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The National Academy of Sports Medicine (NASM) defines FHP as holding the head out, in front of its natural position over the cervical spine. A person with FHP also typically tilts their head back in order to look forward.

This posture puts a strain on the muscles and bones of the neck. It can also lead to muscle imbalances, as some muscles support more of the load than others. The forward position of the head puts increasing amounts of weight pressure on the spine.

 The muscles that FHP weakens and lengthens include:

  • deep neck flexors, including the longus capitis and longus colli
  • scapular stabilizers and retractors, such as the rhomboids, middle and lower trapezius, teres minor, and infraspinatus

The muscles that become shortened and overactive include:

  • deep upper cervical extensors, such as the longissimus capitis, splenius capitis, cervical multifidus, and upper trapezius
  • shoulder protractors and elevators, such as the pectoralis minor, pectoralis major, and levator scapula


People may associate FHP with using electronic devices for a long time, such as cell phones or computers.

However, any activity that causes a person to lean their head forward for a prolonged period of time can lead to chronic FHP.

Some potential causes of FHP include:

  • slouching
  • sleeping with the head raised
  • carrying a heavy backpack or purse
  • driving with a hunched back
  • sewing
  • reading in bed
  • whiplash or other injuries to the spine
  • weakness in the muscles of the upper back
  • arthritis and bone degeneration

Side effects

There are several potential side effects and symptoms associated with FHP.

Pain and stiffness

The extra pressure on the neck muscles can cause increased strain and pressure. This in turn can cause pain and stiffness in the neck muscles.

People may experience:

  • Anterior neck pain: The increased tension in the muscle above the hyoid bone can lead to neck pain or tightness at the front.
  • Myofascial trigger points and headaches: FHP increases the load on the muscles in the upper cervical spine. This can cause cervicogenic headaches.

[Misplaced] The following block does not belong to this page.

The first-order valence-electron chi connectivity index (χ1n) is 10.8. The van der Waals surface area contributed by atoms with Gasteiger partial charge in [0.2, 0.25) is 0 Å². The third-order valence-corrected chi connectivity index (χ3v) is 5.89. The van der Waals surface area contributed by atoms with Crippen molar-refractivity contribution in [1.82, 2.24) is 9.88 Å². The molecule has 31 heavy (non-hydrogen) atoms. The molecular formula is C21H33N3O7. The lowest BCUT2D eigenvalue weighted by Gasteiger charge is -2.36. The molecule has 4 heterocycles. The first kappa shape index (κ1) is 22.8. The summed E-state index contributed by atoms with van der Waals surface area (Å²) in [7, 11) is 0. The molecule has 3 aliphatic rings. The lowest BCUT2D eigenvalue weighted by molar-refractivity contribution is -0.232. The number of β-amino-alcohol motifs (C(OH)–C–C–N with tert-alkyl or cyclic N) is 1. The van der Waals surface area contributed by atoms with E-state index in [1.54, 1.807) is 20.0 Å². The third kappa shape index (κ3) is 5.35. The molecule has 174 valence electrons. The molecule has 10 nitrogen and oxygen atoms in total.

Rounded shoulders and upper back

 FHP can cause a person to develop rounded shoulders and upper back.

Additionally, it can impact the movement patterns for the scapula, or shoulder blade, and the humerus, which is the long arm bone, resulting in a condition called scapular dyskinesis.

If a person experiences FHP and rounding of the shoulders, healthcare professionals refer to this as upper crossed syndrome.


 FHP can cause the upper chest to expand while the lower chest contracts. This change in shape can interfere with regular breathing.


A doctor may recommend physical therapy.

There are several potential treatments that a person can try at home, along with medical interventions. A person who works using a computer or other devices can practice sitting upright and keeping their neck in a neutral spine position. This means ensuring that the ears are in line with the shoulders.

Poor posture can lead to postural kyphosis. If this is severe, doctors may recommend surgical intervention.

In some cases, a person may find that pain medications may be helpful in reducing pain. A person may want to speak with their doctor about muscle relaxants or prescription-strength medications for severe pain. 

ANRC Phases of Rehabilitation

Phase 1- Pain Relief (Trigger Point Therapy, Myofascial Release, Taping, Electrotherapy modalities(ultrasound, tens, IFT), breathing exercises, Basic Home exercises, etc.

Phase 2- Restoration of Range of movement of the neck, postural correction by various types of stretching exercises to tighten muscles and strengthening for the weakened muscles, scapular setting exercises with the resistive band, chin tucking exercises to improve the neck flexors strength along with breathing exercise.

Phase 3- Maintenance Phase & Improve the activity of daily living (Intensive Strength Training, Ergonomic Modifications in workplaces & Daily Activities), finally concentrating on the core strengthening exercises to make u all fit far better than before, proper advising to the clients about what to do and how to do for further prevention.

And from ANRC REHABILITATION CENTRE HORSHAM here we are listing some of the preventive measures that u all can do easily with your daily activities. 

FOR FURTHER INFORMATION see your local Physiotherapist.

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FOR MORE INFORMATION see your local Physio Practitioner.

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